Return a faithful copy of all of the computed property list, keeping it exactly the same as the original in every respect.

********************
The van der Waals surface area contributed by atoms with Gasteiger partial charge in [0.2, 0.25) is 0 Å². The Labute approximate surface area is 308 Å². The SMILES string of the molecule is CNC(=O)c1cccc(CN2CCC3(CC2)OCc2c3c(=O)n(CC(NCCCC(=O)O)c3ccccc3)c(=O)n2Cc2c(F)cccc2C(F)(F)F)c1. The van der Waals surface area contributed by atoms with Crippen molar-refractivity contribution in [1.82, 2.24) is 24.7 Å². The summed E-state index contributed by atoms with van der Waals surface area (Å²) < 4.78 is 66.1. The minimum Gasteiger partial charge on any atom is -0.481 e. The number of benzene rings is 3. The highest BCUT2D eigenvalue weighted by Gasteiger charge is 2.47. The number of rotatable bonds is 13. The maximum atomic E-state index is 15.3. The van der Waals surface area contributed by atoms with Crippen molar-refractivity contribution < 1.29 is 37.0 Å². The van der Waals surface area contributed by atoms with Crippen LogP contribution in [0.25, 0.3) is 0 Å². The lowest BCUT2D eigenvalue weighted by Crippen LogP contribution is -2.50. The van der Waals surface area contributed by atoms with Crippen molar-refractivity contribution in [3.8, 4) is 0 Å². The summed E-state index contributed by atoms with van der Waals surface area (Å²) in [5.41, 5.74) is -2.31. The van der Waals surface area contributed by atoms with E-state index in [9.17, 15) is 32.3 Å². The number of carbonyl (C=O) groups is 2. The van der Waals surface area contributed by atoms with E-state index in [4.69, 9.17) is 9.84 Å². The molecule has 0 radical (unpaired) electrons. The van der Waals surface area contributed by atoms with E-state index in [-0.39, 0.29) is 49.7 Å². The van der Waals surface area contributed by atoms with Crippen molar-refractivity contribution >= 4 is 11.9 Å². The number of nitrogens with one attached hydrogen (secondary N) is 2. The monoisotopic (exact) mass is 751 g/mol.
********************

The van der Waals surface area contributed by atoms with Gasteiger partial charge in [0.2, 0.25) is 0 Å². The Labute approximate surface area is 308 Å². The SMILES string of the molecule is CNC(=O)c1cccc(CN2CCC3(CC2)OCc2c3c(=O)n(CC(NCCCC(=O)O)c3ccccc3)c(=O)n2Cc2c(F)cccc2C(F)(F)F)c1. The van der Waals surface area contributed by atoms with Crippen molar-refractivity contribution in [1.82, 2.24) is 24.7 Å². The summed E-state index contributed by atoms with van der Waals surface area (Å²) < 4.78 is 66.1. The minimum Gasteiger partial charge on any atom is -0.481 e. The number of benzene rings is 3. The highest BCUT2D eigenvalue weighted by Gasteiger charge is 2.47. The number of rotatable bonds is 13. The maximum atomic E-state index is 15.3. The van der Waals surface area contributed by atoms with Crippen molar-refractivity contribution < 1.29 is 37.0 Å². The van der Waals surface area contributed by atoms with Crippen LogP contribution in [0.25, 0.3) is 0 Å². The lowest BCUT2D eigenvalue weighted by Crippen LogP contribution is -2.50. The van der Waals surface area contributed by atoms with Crippen molar-refractivity contribution in [3.8, 4) is 0 Å². The summed E-state index contributed by atoms with van der Waals surface area (Å²) in [5.41, 5.74) is -2.31. The van der Waals surface area contributed by atoms with E-state index in [9.17, 15) is 32.3 Å². The number of carbonyl (C=O) groups is 2. The van der Waals surface area contributed by atoms with E-state index in [4.69, 9.17) is 9.84 Å². The molecule has 0 radical (unpaired) electrons. The van der Waals surface area contributed by atoms with E-state index in [-0.39, 0.29) is 49.7 Å². The van der Waals surface area contributed by atoms with Crippen molar-refractivity contribution >= 4 is 11.9 Å². The number of nitrogens with one attached hydrogen (secondary N) is 2. The monoisotopic (exact) mass is 751 g/mol.